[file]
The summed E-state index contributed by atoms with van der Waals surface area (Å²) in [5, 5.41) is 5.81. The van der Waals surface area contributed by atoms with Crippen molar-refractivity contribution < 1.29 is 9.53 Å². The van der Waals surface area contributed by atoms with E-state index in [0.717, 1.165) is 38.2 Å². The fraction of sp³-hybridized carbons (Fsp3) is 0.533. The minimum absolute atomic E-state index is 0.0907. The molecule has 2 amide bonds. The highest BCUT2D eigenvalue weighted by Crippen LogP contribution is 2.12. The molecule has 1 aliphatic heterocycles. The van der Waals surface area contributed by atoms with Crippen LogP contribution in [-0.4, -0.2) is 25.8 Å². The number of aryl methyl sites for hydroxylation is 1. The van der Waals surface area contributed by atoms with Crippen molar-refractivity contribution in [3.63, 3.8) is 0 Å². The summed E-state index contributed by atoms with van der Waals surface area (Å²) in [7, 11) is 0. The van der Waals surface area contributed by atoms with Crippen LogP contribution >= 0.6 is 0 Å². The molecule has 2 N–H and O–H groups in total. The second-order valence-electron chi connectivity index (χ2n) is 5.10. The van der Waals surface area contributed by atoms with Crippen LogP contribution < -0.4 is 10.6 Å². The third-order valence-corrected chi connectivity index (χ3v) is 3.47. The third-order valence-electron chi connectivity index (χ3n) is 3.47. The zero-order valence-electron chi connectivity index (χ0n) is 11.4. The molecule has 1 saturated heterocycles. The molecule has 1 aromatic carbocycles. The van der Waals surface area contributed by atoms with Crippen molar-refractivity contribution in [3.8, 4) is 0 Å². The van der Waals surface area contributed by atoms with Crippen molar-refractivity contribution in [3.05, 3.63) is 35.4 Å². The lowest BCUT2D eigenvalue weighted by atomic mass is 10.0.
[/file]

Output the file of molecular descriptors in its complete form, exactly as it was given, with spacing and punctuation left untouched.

The summed E-state index contributed by atoms with van der Waals surface area (Å²) in [5, 5.41) is 5.81. The van der Waals surface area contributed by atoms with Crippen molar-refractivity contribution < 1.29 is 9.53 Å². The van der Waals surface area contributed by atoms with E-state index in [0.717, 1.165) is 38.2 Å². The fraction of sp³-hybridized carbons (Fsp3) is 0.533. The minimum absolute atomic E-state index is 0.0907. The molecule has 2 amide bonds. The highest BCUT2D eigenvalue weighted by Crippen LogP contribution is 2.12. The molecule has 1 aliphatic heterocycles. The van der Waals surface area contributed by atoms with Crippen LogP contribution in [-0.4, -0.2) is 25.8 Å². The number of aryl methyl sites for hydroxylation is 1. The van der Waals surface area contributed by atoms with Crippen molar-refractivity contribution in [3.63, 3.8) is 0 Å². The summed E-state index contributed by atoms with van der Waals surface area (Å²) in [7, 11) is 0. The van der Waals surface area contributed by atoms with Crippen LogP contribution >= 0.6 is 0 Å². The molecule has 2 N–H and O–H groups in total. The second-order valence-electron chi connectivity index (χ2n) is 5.10. The van der Waals surface area contributed by atoms with Crippen LogP contribution < -0.4 is 10.6 Å². The third-order valence-corrected chi connectivity index (χ3v) is 3.47. The third-order valence-electron chi connectivity index (χ3n) is 3.47. The zero-order valence-electron chi connectivity index (χ0n) is 11.4. The molecule has 1 saturated heterocycles. The molecule has 1 aromatic carbocycles. The van der Waals surface area contributed by atoms with Crippen molar-refractivity contribution in [3.8, 4) is 0 Å². The van der Waals surface area contributed by atoms with Crippen molar-refractivity contribution in [3.05, 3.63) is 35.4 Å². The lowest BCUT2D eigenvalue weighted by atomic mass is 10.0.